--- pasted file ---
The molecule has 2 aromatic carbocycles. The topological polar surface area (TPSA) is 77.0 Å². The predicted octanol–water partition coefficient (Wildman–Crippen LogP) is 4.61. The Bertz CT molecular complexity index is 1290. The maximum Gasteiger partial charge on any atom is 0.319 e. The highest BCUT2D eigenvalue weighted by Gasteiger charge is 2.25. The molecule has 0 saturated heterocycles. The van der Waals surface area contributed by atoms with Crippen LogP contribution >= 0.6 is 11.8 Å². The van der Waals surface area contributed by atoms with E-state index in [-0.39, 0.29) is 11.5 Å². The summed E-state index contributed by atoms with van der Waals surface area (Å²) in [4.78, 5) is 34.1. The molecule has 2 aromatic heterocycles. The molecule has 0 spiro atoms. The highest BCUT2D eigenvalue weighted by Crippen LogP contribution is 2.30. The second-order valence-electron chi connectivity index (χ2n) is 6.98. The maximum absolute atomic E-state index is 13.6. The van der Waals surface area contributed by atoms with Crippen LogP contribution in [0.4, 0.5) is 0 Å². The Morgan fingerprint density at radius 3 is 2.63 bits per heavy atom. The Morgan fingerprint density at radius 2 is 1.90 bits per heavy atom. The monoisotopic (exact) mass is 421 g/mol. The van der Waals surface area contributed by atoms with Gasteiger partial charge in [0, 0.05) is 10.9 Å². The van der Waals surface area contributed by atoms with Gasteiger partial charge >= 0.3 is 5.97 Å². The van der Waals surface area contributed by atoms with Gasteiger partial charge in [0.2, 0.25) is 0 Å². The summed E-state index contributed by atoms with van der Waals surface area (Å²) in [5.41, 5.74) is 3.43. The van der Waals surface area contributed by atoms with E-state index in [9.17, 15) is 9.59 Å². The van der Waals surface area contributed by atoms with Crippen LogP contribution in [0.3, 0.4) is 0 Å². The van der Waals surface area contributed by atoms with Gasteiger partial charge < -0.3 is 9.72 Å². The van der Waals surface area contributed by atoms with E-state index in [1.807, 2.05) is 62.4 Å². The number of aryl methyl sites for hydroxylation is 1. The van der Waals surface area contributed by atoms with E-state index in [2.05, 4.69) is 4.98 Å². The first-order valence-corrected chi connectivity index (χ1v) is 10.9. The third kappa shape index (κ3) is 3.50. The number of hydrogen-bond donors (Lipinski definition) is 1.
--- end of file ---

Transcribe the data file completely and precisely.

The molecule has 2 aromatic carbocycles. The topological polar surface area (TPSA) is 77.0 Å². The predicted octanol–water partition coefficient (Wildman–Crippen LogP) is 4.61. The Bertz CT molecular complexity index is 1290. The maximum Gasteiger partial charge on any atom is 0.319 e. The highest BCUT2D eigenvalue weighted by Gasteiger charge is 2.25. The molecule has 0 saturated heterocycles. The van der Waals surface area contributed by atoms with Crippen LogP contribution >= 0.6 is 11.8 Å². The van der Waals surface area contributed by atoms with E-state index in [-0.39, 0.29) is 11.5 Å². The summed E-state index contributed by atoms with van der Waals surface area (Å²) in [4.78, 5) is 34.1. The molecule has 2 aromatic heterocycles. The molecule has 0 spiro atoms. The highest BCUT2D eigenvalue weighted by Crippen LogP contribution is 2.30. The second-order valence-electron chi connectivity index (χ2n) is 6.98. The maximum absolute atomic E-state index is 13.6. The van der Waals surface area contributed by atoms with Crippen LogP contribution in [0.4, 0.5) is 0 Å². The Morgan fingerprint density at radius 3 is 2.63 bits per heavy atom. The Morgan fingerprint density at radius 2 is 1.90 bits per heavy atom. The monoisotopic (exact) mass is 421 g/mol. The van der Waals surface area contributed by atoms with Gasteiger partial charge in [0, 0.05) is 10.9 Å². The van der Waals surface area contributed by atoms with Gasteiger partial charge >= 0.3 is 5.97 Å². The van der Waals surface area contributed by atoms with Gasteiger partial charge in [0.2, 0.25) is 0 Å². The summed E-state index contributed by atoms with van der Waals surface area (Å²) in [5.41, 5.74) is 3.43. The van der Waals surface area contributed by atoms with E-state index in [9.17, 15) is 9.59 Å². The van der Waals surface area contributed by atoms with Crippen LogP contribution in [0.3, 0.4) is 0 Å². The van der Waals surface area contributed by atoms with Gasteiger partial charge < -0.3 is 9.72 Å². The van der Waals surface area contributed by atoms with E-state index in [1.807, 2.05) is 62.4 Å². The number of aryl methyl sites for hydroxylation is 1. The van der Waals surface area contributed by atoms with E-state index in [2.05, 4.69) is 4.98 Å². The first-order valence-corrected chi connectivity index (χ1v) is 10.9. The third kappa shape index (κ3) is 3.50. The number of hydrogen-bond donors (Lipinski definition) is 1.